According to police, a search yielded over 600 “decks” of fentanyl, half an ounce of cocaine, over 120 tablets of methadone, a quantity of heroin, marihuana, and drug packaging materials.
Ulster County Commissioner of Health Dr. Carol Smith announced today that an employee at Mother Earth’s Storehouse in Kingston has tested positive this week for the COVID-19 virus. Anyone who has shopped at this Mother Earth store from July 1st to July 5 is urged to promptly contact their primary care physician and seek testing, or contact the Ulster County COVID-19 hotline.
Ulster County Executive Pat Ryan declared next week, July 12-19, will be “Get Tested Week.” The initiative aims to encourage residents to get tested for COVID-19. “Anyone and everyone is eligible and encouraged to get tested,” said Ryan.
After a survey, reviewing the Highland High School Class of 2020 survey results, the school district has decided to reschedule an in-person graduation on Thursday, July 30 at 7 p.m. The rain date will be July 31.
New Paltz’s highway department will be repairing Butterville Road, Gatehouse Road and North Ohioville Road from VanAlst north to the town line from July 21 to 23.
Energy Square is now alive with tenants. The net-zero-energy mixed-use building on the midtown site of the former Mid-City Lanes will be called home by 79 people who won a housing lottery that left 800 more on the waiting list. The ground floor will include new space for the Center for Creative Education, part of which will be sublet for a cafe.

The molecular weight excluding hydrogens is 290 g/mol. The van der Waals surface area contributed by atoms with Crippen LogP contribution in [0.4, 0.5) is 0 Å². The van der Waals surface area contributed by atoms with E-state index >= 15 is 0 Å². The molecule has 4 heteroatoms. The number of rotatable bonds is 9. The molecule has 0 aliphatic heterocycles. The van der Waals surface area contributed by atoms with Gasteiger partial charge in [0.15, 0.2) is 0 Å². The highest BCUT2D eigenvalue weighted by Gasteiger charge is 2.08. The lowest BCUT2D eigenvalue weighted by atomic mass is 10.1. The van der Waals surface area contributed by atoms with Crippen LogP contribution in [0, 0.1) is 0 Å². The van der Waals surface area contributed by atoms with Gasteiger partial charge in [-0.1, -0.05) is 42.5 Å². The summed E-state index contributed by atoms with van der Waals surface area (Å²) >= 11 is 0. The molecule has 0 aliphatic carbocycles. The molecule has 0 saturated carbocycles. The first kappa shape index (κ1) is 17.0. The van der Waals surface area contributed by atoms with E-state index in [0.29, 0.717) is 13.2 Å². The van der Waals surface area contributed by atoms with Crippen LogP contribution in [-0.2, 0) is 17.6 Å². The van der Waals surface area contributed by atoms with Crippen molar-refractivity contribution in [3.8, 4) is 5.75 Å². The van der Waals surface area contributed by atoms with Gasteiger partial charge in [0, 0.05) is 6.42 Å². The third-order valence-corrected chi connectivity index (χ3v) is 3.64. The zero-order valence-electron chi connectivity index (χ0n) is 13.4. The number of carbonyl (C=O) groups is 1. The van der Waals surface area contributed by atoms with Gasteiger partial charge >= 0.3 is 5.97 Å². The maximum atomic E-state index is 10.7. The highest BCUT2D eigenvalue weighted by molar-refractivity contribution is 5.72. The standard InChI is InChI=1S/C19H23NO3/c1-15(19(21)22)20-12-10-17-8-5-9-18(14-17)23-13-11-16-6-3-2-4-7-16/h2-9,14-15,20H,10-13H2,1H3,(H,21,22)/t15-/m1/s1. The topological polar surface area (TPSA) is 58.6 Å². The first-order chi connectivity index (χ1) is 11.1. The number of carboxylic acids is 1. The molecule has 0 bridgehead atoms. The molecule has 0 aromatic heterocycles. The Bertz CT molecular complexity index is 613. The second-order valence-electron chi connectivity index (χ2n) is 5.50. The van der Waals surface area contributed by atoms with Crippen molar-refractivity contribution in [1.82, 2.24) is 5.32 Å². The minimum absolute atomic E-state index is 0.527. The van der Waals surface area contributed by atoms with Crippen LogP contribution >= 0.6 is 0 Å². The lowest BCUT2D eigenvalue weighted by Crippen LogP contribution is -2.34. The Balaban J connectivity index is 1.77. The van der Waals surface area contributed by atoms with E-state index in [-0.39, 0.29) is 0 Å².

The Mark Gruber Gallery has re-opened in a new location at #13 in the New Paltz Plaza — four doors up from its old spot and now next to the Royal King Dry Cleaners.
Saugerties will be convening a police reform commission in compliance with governor Andrew Cuomo’s executive order ‘New York State Police Reform and Reinvention Collaborative’. The governor’s executive order requires local police agencies to develop a plan that reinvents and modernizes police strategies and programs in their community based on community input.
During a meeting last week fraught with confusion over paperwork and videoconferencing issues, Woodstock’s planning board decided the state DEC commissioner should assign lead-agency status for environmental review of the proposed new 12,000-square-foot library building. The library trustees had declared the library as lead agency on the Environmental Assessment Form (EAF) required as part of the State Environmental Quality Review Act (SEQRA) after it was led to believe neither the town board nor planning board was interested.
The plan calls for this section of the rail-trail to be widened to approximately twelve feet, with crushed stone as the main surface material, raised crosswalks at every intersection, signage and wayfinding maps. The plan also proposes a shade structure, stone benches, amphitheater seating, a wooden fence, stools and tables, and landscaping around the area of the trail that border.